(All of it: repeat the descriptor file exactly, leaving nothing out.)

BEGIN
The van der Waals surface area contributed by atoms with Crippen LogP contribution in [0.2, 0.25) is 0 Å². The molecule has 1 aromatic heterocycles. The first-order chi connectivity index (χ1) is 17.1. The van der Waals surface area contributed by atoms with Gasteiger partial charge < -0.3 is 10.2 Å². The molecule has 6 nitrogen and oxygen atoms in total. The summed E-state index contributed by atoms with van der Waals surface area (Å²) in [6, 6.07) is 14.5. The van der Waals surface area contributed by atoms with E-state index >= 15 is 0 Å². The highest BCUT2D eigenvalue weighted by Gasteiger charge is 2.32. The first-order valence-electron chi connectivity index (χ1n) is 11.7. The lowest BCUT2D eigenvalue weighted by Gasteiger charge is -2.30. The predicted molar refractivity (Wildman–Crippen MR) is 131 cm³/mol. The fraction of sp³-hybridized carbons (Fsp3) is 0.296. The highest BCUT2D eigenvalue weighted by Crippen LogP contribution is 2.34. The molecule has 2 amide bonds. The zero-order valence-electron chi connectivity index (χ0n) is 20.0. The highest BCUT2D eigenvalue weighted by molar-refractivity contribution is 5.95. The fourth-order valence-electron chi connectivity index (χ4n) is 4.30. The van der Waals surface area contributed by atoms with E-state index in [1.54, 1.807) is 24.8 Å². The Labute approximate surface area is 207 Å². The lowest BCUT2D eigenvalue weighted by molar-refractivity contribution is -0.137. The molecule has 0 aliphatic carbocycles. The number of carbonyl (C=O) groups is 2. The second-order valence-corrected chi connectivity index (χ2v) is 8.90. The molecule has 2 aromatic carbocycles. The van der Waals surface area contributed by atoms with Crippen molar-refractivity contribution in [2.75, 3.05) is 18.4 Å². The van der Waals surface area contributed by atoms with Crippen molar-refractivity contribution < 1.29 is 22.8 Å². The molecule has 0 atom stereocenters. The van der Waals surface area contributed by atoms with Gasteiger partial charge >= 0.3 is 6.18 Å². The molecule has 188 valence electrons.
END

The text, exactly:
The van der Waals surface area contributed by atoms with Crippen LogP contribution in [0.2, 0.25) is 0 Å². The molecule has 1 aromatic heterocycles. The first-order chi connectivity index (χ1) is 17.1. The van der Waals surface area contributed by atoms with Gasteiger partial charge < -0.3 is 10.2 Å². The molecule has 6 nitrogen and oxygen atoms in total. The summed E-state index contributed by atoms with van der Waals surface area (Å²) in [6, 6.07) is 14.5. The van der Waals surface area contributed by atoms with E-state index >= 15 is 0 Å². The highest BCUT2D eigenvalue weighted by Gasteiger charge is 2.32. The first-order valence-electron chi connectivity index (χ1n) is 11.7. The lowest BCUT2D eigenvalue weighted by Gasteiger charge is -2.30. The predicted molar refractivity (Wildman–Crippen MR) is 131 cm³/mol. The fraction of sp³-hybridized carbons (Fsp3) is 0.296. The highest BCUT2D eigenvalue weighted by Crippen LogP contribution is 2.34. The molecule has 2 amide bonds. The zero-order valence-electron chi connectivity index (χ0n) is 20.0. The highest BCUT2D eigenvalue weighted by molar-refractivity contribution is 5.95. The fourth-order valence-electron chi connectivity index (χ4n) is 4.30. The van der Waals surface area contributed by atoms with E-state index in [1.54, 1.807) is 24.8 Å². The Labute approximate surface area is 207 Å². The lowest BCUT2D eigenvalue weighted by molar-refractivity contribution is -0.137. The molecule has 0 aliphatic carbocycles. The number of carbonyl (C=O) groups is 2. The second-order valence-corrected chi connectivity index (χ2v) is 8.90. The molecule has 2 aromatic carbocycles. The van der Waals surface area contributed by atoms with Crippen molar-refractivity contribution in [2.75, 3.05) is 18.4 Å². The van der Waals surface area contributed by atoms with Crippen molar-refractivity contribution < 1.29 is 22.8 Å². The molecule has 0 atom stereocenters. The van der Waals surface area contributed by atoms with Gasteiger partial charge >= 0.3 is 6.18 Å². The molecule has 188 valence electrons.